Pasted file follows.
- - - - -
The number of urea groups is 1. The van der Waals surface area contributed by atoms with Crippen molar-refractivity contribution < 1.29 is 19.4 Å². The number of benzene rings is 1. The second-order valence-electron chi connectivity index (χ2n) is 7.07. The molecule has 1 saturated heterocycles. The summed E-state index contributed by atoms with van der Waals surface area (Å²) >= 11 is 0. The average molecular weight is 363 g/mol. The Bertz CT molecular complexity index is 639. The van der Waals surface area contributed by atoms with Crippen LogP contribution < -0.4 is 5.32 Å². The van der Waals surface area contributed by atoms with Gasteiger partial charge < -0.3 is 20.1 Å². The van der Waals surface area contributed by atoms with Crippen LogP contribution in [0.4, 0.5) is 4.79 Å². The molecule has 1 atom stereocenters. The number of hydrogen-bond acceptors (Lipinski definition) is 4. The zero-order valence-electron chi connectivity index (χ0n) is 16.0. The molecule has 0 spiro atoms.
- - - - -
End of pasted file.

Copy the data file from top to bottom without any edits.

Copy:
The number of urea groups is 1. The van der Waals surface area contributed by atoms with Crippen molar-refractivity contribution < 1.29 is 19.4 Å². The number of benzene rings is 1. The second-order valence-electron chi connectivity index (χ2n) is 7.07. The molecule has 1 saturated heterocycles. The summed E-state index contributed by atoms with van der Waals surface area (Å²) >= 11 is 0. The average molecular weight is 363 g/mol. The Bertz CT molecular complexity index is 639. The van der Waals surface area contributed by atoms with Crippen LogP contribution < -0.4 is 5.32 Å². The van der Waals surface area contributed by atoms with Gasteiger partial charge < -0.3 is 20.1 Å². The van der Waals surface area contributed by atoms with Crippen LogP contribution in [0.4, 0.5) is 4.79 Å². The molecule has 1 atom stereocenters. The number of hydrogen-bond acceptors (Lipinski definition) is 4. The zero-order valence-electron chi connectivity index (χ0n) is 16.0. The molecule has 0 spiro atoms.